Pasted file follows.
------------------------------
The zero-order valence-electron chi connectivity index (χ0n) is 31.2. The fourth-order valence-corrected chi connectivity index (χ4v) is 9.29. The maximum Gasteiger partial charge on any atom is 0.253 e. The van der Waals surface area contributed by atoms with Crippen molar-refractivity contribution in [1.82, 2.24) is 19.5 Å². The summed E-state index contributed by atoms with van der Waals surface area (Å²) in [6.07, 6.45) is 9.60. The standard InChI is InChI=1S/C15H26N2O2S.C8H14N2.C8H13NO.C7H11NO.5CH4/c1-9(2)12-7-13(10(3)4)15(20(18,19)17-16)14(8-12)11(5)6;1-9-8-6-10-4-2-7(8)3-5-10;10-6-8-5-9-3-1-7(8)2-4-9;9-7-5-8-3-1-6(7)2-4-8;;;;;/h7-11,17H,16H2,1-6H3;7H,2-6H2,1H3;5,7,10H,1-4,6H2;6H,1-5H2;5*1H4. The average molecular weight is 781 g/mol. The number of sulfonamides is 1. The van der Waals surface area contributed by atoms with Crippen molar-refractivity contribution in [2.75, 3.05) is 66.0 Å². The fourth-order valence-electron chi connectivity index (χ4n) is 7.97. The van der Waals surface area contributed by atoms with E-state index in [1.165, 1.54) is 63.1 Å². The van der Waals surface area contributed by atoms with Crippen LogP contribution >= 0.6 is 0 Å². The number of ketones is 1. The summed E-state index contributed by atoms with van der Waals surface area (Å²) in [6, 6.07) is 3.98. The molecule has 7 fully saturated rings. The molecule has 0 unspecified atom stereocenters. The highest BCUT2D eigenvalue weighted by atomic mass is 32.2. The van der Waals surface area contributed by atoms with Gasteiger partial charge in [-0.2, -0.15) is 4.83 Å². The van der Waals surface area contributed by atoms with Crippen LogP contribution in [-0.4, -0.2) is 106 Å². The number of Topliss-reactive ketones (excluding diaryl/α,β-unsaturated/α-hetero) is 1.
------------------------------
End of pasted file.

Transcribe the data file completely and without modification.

The zero-order valence-electron chi connectivity index (χ0n) is 31.2. The fourth-order valence-corrected chi connectivity index (χ4v) is 9.29. The maximum Gasteiger partial charge on any atom is 0.253 e. The van der Waals surface area contributed by atoms with Crippen molar-refractivity contribution in [1.82, 2.24) is 19.5 Å². The summed E-state index contributed by atoms with van der Waals surface area (Å²) in [6.07, 6.45) is 9.60. The standard InChI is InChI=1S/C15H26N2O2S.C8H14N2.C8H13NO.C7H11NO.5CH4/c1-9(2)12-7-13(10(3)4)15(20(18,19)17-16)14(8-12)11(5)6;1-9-8-6-10-4-2-7(8)3-5-10;10-6-8-5-9-3-1-7(8)2-4-9;9-7-5-8-3-1-6(7)2-4-8;;;;;/h7-11,17H,16H2,1-6H3;7H,2-6H2,1H3;5,7,10H,1-4,6H2;6H,1-5H2;5*1H4. The average molecular weight is 781 g/mol. The number of sulfonamides is 1. The van der Waals surface area contributed by atoms with Crippen molar-refractivity contribution in [2.75, 3.05) is 66.0 Å². The fourth-order valence-electron chi connectivity index (χ4n) is 7.97. The van der Waals surface area contributed by atoms with E-state index in [1.165, 1.54) is 63.1 Å². The van der Waals surface area contributed by atoms with Crippen LogP contribution >= 0.6 is 0 Å². The number of ketones is 1. The summed E-state index contributed by atoms with van der Waals surface area (Å²) in [6, 6.07) is 3.98. The molecule has 7 fully saturated rings. The molecule has 0 unspecified atom stereocenters. The highest BCUT2D eigenvalue weighted by atomic mass is 32.2. The van der Waals surface area contributed by atoms with Gasteiger partial charge in [-0.2, -0.15) is 4.83 Å². The van der Waals surface area contributed by atoms with Crippen LogP contribution in [-0.4, -0.2) is 106 Å². The number of Topliss-reactive ketones (excluding diaryl/α,β-unsaturated/α-hetero) is 1.